“Windmill Tales deftly presents these mechanical wonders as western icons… Wyman Meinzer’s images, each executed with precision and thoughtful perspective, range from grand, silhouetted landscapes to nuanced details. Every picture invites the reader to investigate further, to explore the contraption’s engineering and rustic beauty” – “Great Plains Quarterly”.
“The only sound that day was from the windmill, a creaking sound that a windmill makes turning in the summer breeze. It is a memory I deeply cherish and why I love windmills so much” – A visitor to the American Wind Power Center.
On the prairies of North America, wind and water were pervasive, but whereas wind was tangible, water in quantity was hidden beneath the surface. The vast grasslands fed great herds of animals, which in turn sustained native Americans, but it was not until water could be brought to the surface that the plains could be cultivated and developed into a great agricultural bread-basket for the growing nation. The self-governing windmill forever changed the culture of this vast region.
The agricultural development of the plains is the story of the ingenuity, hardship, success, and sometimes failure of settlers as they applied a new technology in an environment with which they were barely familiar. The stories of these settlers and of their children and grandchildren often focus on the windmill, for this source of life-sustaining water often became the center of ranch and farm life. In “Windmill Tales”, in ninety-nine beautiful full-color images, photographer Wyman Meinzer shows American windmills as they appear today.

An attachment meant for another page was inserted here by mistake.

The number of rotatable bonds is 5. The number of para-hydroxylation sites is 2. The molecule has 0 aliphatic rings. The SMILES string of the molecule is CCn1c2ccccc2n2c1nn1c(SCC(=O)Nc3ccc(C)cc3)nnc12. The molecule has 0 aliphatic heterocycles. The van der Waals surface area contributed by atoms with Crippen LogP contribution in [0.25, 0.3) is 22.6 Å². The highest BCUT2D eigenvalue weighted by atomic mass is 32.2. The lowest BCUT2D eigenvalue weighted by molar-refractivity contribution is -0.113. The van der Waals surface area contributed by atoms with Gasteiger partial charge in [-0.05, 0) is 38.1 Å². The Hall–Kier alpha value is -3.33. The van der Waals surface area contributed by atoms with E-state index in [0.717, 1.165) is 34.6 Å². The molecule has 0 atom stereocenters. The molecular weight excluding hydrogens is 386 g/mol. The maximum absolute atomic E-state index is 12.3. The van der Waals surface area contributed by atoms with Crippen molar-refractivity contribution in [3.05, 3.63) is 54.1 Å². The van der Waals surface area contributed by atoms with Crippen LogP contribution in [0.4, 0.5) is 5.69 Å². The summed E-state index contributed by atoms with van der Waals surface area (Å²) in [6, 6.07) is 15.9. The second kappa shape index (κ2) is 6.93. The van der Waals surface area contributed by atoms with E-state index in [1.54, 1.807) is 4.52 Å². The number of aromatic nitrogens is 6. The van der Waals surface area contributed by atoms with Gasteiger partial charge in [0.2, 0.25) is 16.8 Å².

Many of them are still working, and others have fallen or are preserved at the American Wind Power Center, but all illustrate the way of life that was made possible by the windmill. Brief reminiscences and stories told by visitors to the American Wind Power Center give the reader a sense of the central importance of windmills in the lives of early pioneers in the West. Some of the stories reflect the sense of humor ranch and farm families developed to help them through hard times, whereas others hint at disappointment and tragedy. Together with the photographs they give us a fascinating insight into our history.